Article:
Zimbabwe Doctors Are on Strike Over Severe Lack of Medical Supplies
“I am just seeing patients, make a diagnosis and send them away to die.”
Doctors at Zimbabwe’s biggest state hospital are on strike after a lack of medical supplies caused patients to die, Reuters reported.
Since Wednesday, medical staff at Parirenyatwa Hospital have been protesting outside the building, calling on the government to provide the proper equipment needed to help patients.
“I am just seeing patients, make a diagnosis and send them away to die,” said gynecological oncologist Bothwell Guzha.
Doctors said that there is an inadequate amount of syringes, painkillers, and other medical supplies. Because of the lack of resources, nurses were forced to reuse bandages, which cause infections.
Parirenyatwa’s maternity unit staff member Azza Mashumba said that without a working theater, doctors have been forced to delay cesarean sections.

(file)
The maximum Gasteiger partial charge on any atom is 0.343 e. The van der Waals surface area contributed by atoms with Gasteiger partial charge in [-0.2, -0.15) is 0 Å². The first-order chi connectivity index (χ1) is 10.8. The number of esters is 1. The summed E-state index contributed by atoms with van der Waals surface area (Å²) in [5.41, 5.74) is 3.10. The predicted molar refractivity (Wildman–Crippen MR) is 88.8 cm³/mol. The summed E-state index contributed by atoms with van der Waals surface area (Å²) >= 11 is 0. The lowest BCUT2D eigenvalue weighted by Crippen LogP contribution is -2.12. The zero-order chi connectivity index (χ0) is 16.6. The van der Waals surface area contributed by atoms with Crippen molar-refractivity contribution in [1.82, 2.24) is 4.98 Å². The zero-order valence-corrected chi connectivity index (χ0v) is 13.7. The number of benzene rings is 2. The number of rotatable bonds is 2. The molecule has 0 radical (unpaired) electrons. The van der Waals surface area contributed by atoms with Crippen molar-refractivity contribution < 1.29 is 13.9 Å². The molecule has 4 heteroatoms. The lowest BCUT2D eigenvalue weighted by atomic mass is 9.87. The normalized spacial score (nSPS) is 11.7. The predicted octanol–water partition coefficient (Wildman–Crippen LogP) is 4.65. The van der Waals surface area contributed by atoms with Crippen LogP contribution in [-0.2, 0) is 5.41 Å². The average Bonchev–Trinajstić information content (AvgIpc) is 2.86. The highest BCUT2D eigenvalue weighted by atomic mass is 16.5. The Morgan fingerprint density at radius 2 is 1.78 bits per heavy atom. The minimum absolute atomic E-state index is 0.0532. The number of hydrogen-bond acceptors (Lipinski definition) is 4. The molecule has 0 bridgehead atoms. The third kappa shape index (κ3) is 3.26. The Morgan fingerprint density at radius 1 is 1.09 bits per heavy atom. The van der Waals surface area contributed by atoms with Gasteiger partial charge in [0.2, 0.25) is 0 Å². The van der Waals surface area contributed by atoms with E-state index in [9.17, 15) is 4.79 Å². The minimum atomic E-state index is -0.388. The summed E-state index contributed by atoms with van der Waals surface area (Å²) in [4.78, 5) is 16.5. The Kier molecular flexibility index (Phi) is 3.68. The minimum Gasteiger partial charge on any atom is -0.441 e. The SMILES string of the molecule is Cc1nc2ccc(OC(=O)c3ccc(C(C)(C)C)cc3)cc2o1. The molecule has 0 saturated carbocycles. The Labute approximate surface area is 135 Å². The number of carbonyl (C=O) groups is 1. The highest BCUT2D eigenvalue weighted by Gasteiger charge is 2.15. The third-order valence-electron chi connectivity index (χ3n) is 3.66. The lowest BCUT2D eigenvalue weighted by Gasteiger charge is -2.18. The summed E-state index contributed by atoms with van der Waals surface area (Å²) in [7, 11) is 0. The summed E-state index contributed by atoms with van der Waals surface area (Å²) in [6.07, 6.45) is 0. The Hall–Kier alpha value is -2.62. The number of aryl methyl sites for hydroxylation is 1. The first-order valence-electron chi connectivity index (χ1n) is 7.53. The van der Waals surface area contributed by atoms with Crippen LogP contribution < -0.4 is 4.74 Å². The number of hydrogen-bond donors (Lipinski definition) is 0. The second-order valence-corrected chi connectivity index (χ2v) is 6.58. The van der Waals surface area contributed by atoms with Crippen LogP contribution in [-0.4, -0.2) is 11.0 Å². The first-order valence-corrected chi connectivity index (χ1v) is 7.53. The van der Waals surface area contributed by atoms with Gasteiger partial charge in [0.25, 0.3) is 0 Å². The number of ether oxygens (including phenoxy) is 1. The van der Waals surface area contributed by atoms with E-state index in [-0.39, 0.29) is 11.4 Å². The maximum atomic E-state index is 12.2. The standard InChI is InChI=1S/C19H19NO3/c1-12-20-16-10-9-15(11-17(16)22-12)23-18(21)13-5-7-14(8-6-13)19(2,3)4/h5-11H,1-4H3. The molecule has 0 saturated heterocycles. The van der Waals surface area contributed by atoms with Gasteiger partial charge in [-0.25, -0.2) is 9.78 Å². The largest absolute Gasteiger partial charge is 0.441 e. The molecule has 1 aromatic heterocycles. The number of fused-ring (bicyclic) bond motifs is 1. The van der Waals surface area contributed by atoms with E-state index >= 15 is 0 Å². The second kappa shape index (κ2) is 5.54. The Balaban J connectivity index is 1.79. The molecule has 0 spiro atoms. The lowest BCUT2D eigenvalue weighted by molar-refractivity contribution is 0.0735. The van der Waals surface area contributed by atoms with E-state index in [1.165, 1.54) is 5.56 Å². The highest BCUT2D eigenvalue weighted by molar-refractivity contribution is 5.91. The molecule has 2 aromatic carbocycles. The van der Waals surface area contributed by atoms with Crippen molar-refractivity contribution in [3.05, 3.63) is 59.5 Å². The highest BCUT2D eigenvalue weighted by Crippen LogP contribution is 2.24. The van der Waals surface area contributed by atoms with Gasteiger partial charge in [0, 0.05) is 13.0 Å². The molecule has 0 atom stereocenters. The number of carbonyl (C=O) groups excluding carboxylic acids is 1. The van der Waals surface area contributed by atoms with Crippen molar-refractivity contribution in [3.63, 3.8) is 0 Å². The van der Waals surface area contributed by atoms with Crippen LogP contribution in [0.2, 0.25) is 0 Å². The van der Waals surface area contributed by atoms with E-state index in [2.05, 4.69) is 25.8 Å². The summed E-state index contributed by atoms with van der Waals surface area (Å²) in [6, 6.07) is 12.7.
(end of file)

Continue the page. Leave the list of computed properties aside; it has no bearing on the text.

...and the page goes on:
“I come to work to certify dead [baby] bodies, that’s not why I am here,” said Mashuma. “We are not working, we are not helping patients.”
Zimbabwe is currently facing a financial crisis that has caused the price of medicines to rise, putting strain on the country’s health care system. Doctors and other medical staff have begun to look for work in other countries as a result, an exodus that the country can’t afford.
There were only 1.6 physicians and 7.2 nurses for every 10,000 people in Zimbabwe in 2010 according to the World Health Organization. By comparison, the US has more than triple this amount with about 25.7 per 10,000 people in 2014.
The lack of resources has impacted the country’s health care system over the years. Last year, junior doctors held a 40-day strike, asking for increased pay and better medical supplies. As a result, the government fired 550 medical staffers on Christmas Eve.
Doctors said in a letter to the government that they are only able to treat emergency cases due to limited resources, but won't even be able to do this for much longer.
“The currently available resources might not be able to sustain the emergency service provision beyond the end of the month,” they said.